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Job Protection and Recession Prevention Act of 2012

Floor Speech

Location: Washington, DC


Mr. NEAL. There's one indisputable fact in this debate today, and that is that the Bush tax cuts used borrowed money.

How much sense did that make to borrow the money to give tax cuts to the wealthiest people in America, the top 2 percent? The argument at the time was simple, that we should give tax cuts to the people at the top because they create jobs for the people in the middle and at the bottom. Fact: the slowest economic growth at any time since Herbert Hoover was President of the United States.

The argument, or the assault on the Clinton Presidency was that he raised taxes of the top bracket, 39.6 percent--22 million jobs; the greatest economic growth spurt in the history of America; a reminder to our friends, an unemployment rate of 3.8 percent.

So borrow the money during the Bush years for tax cuts so that we can give the wealthy--and, my goodness, what a ride they've had for these 12 years. It is unbelievable when you look at what those rate cuts did to people at the top.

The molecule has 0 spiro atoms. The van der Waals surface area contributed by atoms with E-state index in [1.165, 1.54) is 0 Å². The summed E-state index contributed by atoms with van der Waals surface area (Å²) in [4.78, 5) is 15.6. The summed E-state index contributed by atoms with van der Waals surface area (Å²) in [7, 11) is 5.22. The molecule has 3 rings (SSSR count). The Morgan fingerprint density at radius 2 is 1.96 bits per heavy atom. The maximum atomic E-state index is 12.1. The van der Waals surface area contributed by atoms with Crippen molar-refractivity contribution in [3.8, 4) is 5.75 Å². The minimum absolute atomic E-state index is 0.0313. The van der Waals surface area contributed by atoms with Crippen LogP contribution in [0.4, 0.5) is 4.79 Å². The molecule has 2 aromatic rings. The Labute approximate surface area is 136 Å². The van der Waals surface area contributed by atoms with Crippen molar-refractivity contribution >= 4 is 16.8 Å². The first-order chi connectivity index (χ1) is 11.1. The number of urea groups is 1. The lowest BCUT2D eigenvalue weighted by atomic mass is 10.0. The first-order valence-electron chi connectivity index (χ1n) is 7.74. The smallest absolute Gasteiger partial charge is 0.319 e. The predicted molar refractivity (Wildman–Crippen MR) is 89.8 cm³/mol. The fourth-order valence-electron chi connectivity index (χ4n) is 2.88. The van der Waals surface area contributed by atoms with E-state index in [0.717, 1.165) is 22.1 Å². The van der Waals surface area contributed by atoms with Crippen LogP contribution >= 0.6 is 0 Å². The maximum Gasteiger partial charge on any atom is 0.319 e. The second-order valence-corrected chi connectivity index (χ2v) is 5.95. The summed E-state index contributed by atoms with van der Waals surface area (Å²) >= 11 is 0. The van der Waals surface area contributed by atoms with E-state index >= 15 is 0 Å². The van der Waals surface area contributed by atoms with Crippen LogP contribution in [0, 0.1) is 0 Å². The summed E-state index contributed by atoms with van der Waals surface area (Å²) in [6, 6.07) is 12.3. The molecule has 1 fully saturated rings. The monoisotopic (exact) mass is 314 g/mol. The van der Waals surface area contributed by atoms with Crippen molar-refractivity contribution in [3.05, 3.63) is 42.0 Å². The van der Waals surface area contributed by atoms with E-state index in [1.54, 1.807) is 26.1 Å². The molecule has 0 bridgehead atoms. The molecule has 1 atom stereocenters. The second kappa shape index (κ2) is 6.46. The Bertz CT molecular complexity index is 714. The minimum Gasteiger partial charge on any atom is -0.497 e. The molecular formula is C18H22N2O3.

We have a responsibility here to protect the middle class from a big tax hike next year. Last week, the Senate passed a bill that would extend tax cuts for 98 percent of the American people, the middle class, and now it's up to the House to provide some certainty to the middle class that their taxes are not going to go up next year. But instead of doing so, what are we doing today, once again? We are having an argument about what to do for that top 2 percent of income earners in America whom our Republican friends can never seem to do quite enough for.

Even more troubling, this tax package ends President Obama's tax cuts that make college more affordable and help working families with children. So not only are we attempting, with their package today and proposal, to hold the middle class hostage to extending tax cuts for the wealthiest, but they want to raise taxes on 25 million families, with an average increase of $1,000.


Mr. NEAL. We need to extend the child tax credit and the earned income tax credit, and that's what we should be doing today for middle income Americans and provide them with some sense of security and support.

And, my God, can we do any more to help the wealthy in America than what our Republican friends have done?


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